Kate Vernon: Oh gosh, this has been – yes there were waves of intense agony and frustration, and then I would completely forget about it. I mean I had two years to ride the – I think we decided it was around that long – that amount of time, Ron. I’m not exactly chronologically sure, but it was a really long time.
So within that enormous amount of time, I did actually forget about it for a minute. But for the most part, this was something I wanted to talk about desperately just because it was such an honor to have been given this role.
When they killed me off, I went up to Ron and I looked him straight in the eyes and I said, “Isn’t there any way I can come back? Is there any way I’m coming back?” And he just looked at me very gently and assuredly said no.
And so I was done, you know, in Ron’s eyes. But in my heart, you know, I personally had a love affair with Ellen as an actress and this show, and so I never let go of it. And Ron can attest to that, because I called him several times. And bless you Ron for taking all of my phone calls.

Ron D. Moore: Well I, you know, on my side of it, you know, killing off Ellen was great creatively. It was one of those big sort of like, “Whoa, that’s a great ending. Man, that’s going to be powerful.” And it was a great excitement about what it was. But, you know, it was hard to let go of the character, it was hard to say that, “Oh, Ellen’s not going to be in the show anymore.”
And I would say legitimately probably the hardest moment or one of – probably the hardest moment of my experience on the show was calling Kate Vernon and saying, “We’re killing off your character.”
It was really – it was just – it was a really emotional – it was really heartbreaking and it was painful. It was painful to do that, and it was – I think that on some level I carried that with me a lot, and I think it certainly gave me impetus to want to bring her back. Let’s put it that way.

Coming full circle, was there ever even a minute where you were tempted to have a crash in Roswell, New Mexico in 1947 at the end of the show?

Ron D. Moore: No.

(To Kate Vernon) Give us a little preview. Now that we know that you’re back for a handful of episodes ’til the end of the series, what kinds of stuff, without too much in the way of spoilers, will we see you doing?

Ron D. Moore: Talking. Lots of talking.

Kate Vernon: Yes, I’ll be talking. I’ll be walking and talking. I get to reunite with my husband in the good old fashioned way that they do. Let’s see, I can’t really talk too much about that without spilling something right, Ron?

Ron D. Moore: Yes, I think that’s – just saying that you reunite along is – it’s probably enough.

Kate Vernon: Okay. See I’m a little nervous about talking about anything.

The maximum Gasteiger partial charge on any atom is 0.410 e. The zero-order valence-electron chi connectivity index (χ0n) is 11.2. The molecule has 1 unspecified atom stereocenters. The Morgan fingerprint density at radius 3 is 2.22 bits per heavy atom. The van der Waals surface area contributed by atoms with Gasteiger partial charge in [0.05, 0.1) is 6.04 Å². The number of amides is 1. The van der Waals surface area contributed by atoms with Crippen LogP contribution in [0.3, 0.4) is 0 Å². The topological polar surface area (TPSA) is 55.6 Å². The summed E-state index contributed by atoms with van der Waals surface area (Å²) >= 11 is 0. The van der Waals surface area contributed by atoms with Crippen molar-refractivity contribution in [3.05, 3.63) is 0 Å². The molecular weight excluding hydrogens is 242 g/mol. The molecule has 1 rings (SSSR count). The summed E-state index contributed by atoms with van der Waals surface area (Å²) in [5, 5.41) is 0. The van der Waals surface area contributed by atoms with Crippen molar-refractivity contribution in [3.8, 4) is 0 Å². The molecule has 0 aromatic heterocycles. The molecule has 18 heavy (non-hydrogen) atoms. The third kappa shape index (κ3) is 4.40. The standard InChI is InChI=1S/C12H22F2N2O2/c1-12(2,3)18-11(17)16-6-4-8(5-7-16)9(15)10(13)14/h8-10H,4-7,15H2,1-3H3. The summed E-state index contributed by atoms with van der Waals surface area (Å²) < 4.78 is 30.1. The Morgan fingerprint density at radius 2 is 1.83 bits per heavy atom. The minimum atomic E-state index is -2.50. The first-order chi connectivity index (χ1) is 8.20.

Ron D. Moore: Yes, the trick is from now to the end of the series, it’s pretty much one continuous story. And so we don’t want to give any of the building blocks away, because then you’ll kind of know where the current story (parks) too. So we’re just trying to be as opaque about what’s left as we can.

(To Ron D. Moore) What was your reaction to the reaction of these deaths last week? Obviously the fan base went kind of nuts. Some of them thought it was the most brilliant thing, some of them saw it coming. Some of them said, “Why did you kill the one black character?” I mean it was all sorts of interesting response to it. What was your reaction to the reaction?

Ron D. Moore: Oh I’m pleased. You know, it got a huge response, and that’s what you go for. You try to get a response out of your audience. You know, you try to go out every once in a while you want to reach out and grab you by the throat and say, feel something, you know, Have a reaction. Get involved. Think. What does this mean to you? What does it mean for Dualla, you know, blows her brains out suddenly, you know, shockingly.
What does that mean? Do you care? Are you paying attention? I mean I think it’s great. And people can have whatever the specific reaction is, is fine with me as long as they have a reaction; as long as they’re emotionally caught up in a show and it means something to them.

Looking forward, can you give a little sense of how excited you are to get really deep into Caprica and also assuming The Plan is that going forward moving?

Ron D. Moore: The Plan is in the can, and I haven’t seen the cut yet but it’s, you know, the filming’s been completed, and we have a lot of post production work to do. And I don’t know what the street date is on it yet. I haven’t heard that, but, you know, it’s done and looking forward to seeing it.
Caprica’s getting under way. We’re putting the writer’s room together as we speak. It’s very exciting. It’s a very different challenge. It’s a very different show, and I think, you know, there’s a sense of well Battlestar has set a very high bar, you know, and that’s sort of makes everybody have to bring their A game. And I think that’s the spirit in which we approach Caprica.

Is it kind of a creative reset button pushing, staying in the world or doing something different?

Ron D. Moore: Yes, well I don’t know if it’s reset, but it was – it’s certainly a way of sort of capturing the energy of the first season — of, well what is the show. Let’s figure out how we tell stories here, you know, what is – who are these characters? What’s it about? How are we going to, you know, tease the audience? Where are we going to take the show?